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Is there a Democratic strategy for Michigan in 2016?

Jack Lessenberry

For years, there has been a huge contrast in this state between election outcomes on the state as opposed to the federal level. Republicans haven’t carried Michigan for a presidential nominee since before the Berlin Wall came down.

They have won only a single U.S. Senate race in the last 44 years. But they dominate every branch of state government.

The last time Democrats had a majority in the state senate, Brandon Dillon was an 11- year-old kid in Grand Rapids. Dillon is 43 now, married and the father of three kids himself. Six months ago, he unexpectedly became the new chair of the Democratic Party.

That means that while he still officially lives in Grand Rapids, you might say his second home is the Chevy Equinox on which he has put 50,000 miles since July. He was a third-term state representative last summer, starting to think about what he was going to do after term limits booted him out of the legislature, when opportunity suddenly appeared.

Lon Johnson was quitting as Democratic chair. Johnson had staked the party’s fortunes on a massive campaign to try to raise turnout in the 2014 elections.

This flopped badly.

Fewer people voted than had four years before. Democrats lost the governorship, and Johnson quit to run for Congress. Dillon jumped at the chance, and was elected the party’s new chair.

Last week, he told me over lunch that there were no quick fixes to the Democrats’ statewide problem.

“This is a long-term project,”

he said, one that could take a decade. Part of the problem is massive gerrymandering, which has packed as many Democrats into as few districts as possible.

This has ensured continued Republican majorities, often even when the majority of the voters select Democrats.

The GOP legislatures that result then write new redistricting plans, perpetuating the problem. Dillon knows this may take a constitutional amendment to solve, and is studying the options, but isn’t willing to announce any plans yet.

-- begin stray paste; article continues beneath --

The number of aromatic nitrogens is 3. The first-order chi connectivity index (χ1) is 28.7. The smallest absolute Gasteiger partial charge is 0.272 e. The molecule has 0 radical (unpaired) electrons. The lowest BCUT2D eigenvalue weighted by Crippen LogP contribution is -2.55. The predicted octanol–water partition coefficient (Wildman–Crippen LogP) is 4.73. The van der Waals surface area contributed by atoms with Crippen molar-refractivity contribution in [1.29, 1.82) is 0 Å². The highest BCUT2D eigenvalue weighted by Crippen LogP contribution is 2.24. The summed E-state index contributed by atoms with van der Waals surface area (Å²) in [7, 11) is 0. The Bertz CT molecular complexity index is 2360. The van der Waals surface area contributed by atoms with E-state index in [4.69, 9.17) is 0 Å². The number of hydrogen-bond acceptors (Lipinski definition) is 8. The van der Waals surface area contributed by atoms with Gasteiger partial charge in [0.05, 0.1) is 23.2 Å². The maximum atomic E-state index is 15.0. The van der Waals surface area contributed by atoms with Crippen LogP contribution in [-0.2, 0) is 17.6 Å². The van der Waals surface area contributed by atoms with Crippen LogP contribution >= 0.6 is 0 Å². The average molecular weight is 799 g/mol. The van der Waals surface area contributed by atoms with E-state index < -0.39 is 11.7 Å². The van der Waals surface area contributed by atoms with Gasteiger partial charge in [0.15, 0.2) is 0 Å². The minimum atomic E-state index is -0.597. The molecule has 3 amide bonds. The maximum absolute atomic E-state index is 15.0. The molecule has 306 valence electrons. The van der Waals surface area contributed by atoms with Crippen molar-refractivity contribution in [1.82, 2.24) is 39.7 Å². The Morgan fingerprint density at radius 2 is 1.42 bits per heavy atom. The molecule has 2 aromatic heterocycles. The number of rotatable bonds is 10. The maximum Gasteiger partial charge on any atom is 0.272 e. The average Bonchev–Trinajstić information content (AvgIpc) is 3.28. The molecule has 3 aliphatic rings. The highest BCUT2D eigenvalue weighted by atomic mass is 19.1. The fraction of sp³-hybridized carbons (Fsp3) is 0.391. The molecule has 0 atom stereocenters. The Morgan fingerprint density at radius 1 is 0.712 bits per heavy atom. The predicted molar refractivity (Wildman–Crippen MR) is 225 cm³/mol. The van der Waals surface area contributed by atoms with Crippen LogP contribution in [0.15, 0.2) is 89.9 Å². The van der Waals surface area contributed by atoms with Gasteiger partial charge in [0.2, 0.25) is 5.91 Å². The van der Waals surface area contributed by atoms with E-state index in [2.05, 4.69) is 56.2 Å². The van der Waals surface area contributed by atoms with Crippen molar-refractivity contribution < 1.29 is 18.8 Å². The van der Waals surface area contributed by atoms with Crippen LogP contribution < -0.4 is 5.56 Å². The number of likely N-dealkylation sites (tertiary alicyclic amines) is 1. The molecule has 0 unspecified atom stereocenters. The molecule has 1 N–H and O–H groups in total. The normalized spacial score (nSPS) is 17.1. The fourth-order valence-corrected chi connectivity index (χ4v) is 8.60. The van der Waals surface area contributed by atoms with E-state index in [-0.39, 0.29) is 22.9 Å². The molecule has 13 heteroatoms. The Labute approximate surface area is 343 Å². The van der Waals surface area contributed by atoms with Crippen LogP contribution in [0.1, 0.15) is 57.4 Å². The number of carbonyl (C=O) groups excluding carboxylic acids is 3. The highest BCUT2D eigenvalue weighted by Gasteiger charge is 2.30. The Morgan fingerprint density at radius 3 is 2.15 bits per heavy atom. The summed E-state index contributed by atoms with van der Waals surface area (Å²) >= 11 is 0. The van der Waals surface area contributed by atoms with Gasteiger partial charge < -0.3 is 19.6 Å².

What a good party chair does is endlessly raise funds and work on candidate recruitment, especially for lower-level jobs. This year, Dillon’s focus is on the state house of representatives, where all 110 seats are up for election.

Democrats need to gain nine seats to win control, but this year, Dillon thinks his party has a real chance. Twenty-seven Republicans have to leave office because of term limits, as opposed to only eleven Democrats. Many of the open Republican seats may be vulnerable, since the departing incumbents were all first elected in the GOP landslide year of 2010.

If a Democratic presidential nominee wins a landslide in Michigan this fall, Dillon hopes this will carry in a legislative majority. That’s what happened eight years ago, when President Obama badly beat John McCain. If that happens, it would effectively mean an end to the Snyder and Meekhof agenda.

Brandon Dillon isn’t entirely a political creature; he missed out on a dinner with former President Clinton this fall because one of his twin sons had an event at school.

But I get the clear sense this is a job he’s been training for since he became an intern for Senator Ted Kennedy back when Dillon was in graduate school.

It will be interesting to see how he does.

Jack Lessenberry is Michigan Radio's political analyst. Views expressed in his essays are his own and do not necessarily reflect those of Michigan Radio, its management or the station licensee, The University of Michigan.

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